How did American conservatism, little more than a collection of loosely related beliefs in the late 1940s and early 1950s, become a coherent political and social force in the 1960s? What political strategies originating during the decade enabled the modern conservative movement to flourish? And how did mainstream and extremist conservatives, frequently at odds over tactics and ideology, each play a role in reshaping the Republican Party? In the 1960s conservatives did nothing less than engineer their own revolution. A Time for Choosing tells the remarkable story behind this transformation. In the first decade after World War II, two broad branches of organized conservatism emerged: mainstream or electoral conservatism and extremist conservatism. By the end of the 1950s, both groups had grown dissatisfied with the Republican party, yet they disagreed about how to create political change. Looking to private organizations as a means of exerting influence, extremists tapped the reserves of conservative discontent and formed maverick factions such as the John Birch Society.
Mainstream conservatives, on the other hand, attempted to capture the GOP, seeking reform through the electoral and party systems. They "drafted" Barry Goldwater as their presidential candidate in 1964, and though he suffered a devastating defeat, the campaign electrified millions of Americans. Four years later, American conservatism, a perennial underdog in national politics, was firmly in the ascent. A Time for Choosing, making unprecedented use of archival material to document the strategies and influence of grassroots citizens' groups, provides the fullest picture yet of the way conservatism's two cultures combined to build a triumphant political movement from the ground up. Where previous accounts of conservatism's rise tend to speed from 1964 through the start of the Reagan era in 1980, A Time for Choosing explores in dramatic detail how conservatives took immediate action following the Goldwater debacle. William F. Buckley, Jr.'s 1965 bid for Mayor of New York City and Reagan's 1966 California governor's campaign helped turn the tide for electoral conservatism.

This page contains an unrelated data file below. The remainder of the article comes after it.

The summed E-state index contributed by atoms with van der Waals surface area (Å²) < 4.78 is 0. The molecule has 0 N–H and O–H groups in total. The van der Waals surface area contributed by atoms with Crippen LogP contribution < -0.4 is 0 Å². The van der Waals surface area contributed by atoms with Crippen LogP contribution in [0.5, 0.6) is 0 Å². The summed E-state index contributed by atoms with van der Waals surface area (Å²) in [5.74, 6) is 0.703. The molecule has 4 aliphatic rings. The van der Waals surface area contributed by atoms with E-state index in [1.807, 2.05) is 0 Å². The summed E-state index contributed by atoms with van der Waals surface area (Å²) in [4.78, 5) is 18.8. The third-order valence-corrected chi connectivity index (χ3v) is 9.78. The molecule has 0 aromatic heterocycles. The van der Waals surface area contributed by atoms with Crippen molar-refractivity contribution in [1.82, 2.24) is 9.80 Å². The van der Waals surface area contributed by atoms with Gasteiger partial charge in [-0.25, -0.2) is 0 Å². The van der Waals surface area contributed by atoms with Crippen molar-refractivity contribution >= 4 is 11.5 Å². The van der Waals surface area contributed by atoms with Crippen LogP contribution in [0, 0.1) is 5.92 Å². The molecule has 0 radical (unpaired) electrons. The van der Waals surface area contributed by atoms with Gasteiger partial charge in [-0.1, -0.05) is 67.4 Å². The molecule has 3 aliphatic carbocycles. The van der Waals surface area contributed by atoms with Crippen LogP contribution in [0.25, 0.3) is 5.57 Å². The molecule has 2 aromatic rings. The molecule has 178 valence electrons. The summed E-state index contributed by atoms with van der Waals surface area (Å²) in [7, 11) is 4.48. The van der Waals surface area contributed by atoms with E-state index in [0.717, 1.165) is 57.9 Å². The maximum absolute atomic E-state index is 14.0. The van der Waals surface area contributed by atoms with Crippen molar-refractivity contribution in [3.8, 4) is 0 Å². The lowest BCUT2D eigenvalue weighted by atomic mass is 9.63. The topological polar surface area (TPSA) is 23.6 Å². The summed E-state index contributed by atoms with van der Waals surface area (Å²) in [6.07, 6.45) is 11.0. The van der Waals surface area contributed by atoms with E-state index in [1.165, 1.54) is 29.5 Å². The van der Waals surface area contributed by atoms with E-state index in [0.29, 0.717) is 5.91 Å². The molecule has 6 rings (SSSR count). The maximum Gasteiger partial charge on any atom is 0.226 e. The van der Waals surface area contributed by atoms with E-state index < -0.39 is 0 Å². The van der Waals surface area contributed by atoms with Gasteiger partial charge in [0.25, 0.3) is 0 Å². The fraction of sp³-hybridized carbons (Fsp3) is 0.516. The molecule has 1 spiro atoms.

By decade's end, independent "splinter groups" vied for the right to bear the conservative standard into the next decade, demonstrating the movement's strength and vitality. Although conservative ideology was not created during the 1960s, its political components were. Here, then, is the story of the rise of the modern conservative movement. Provocative and beautifully written, A Time for Choosing is a book for anyone interested in politics and history in the postwar era.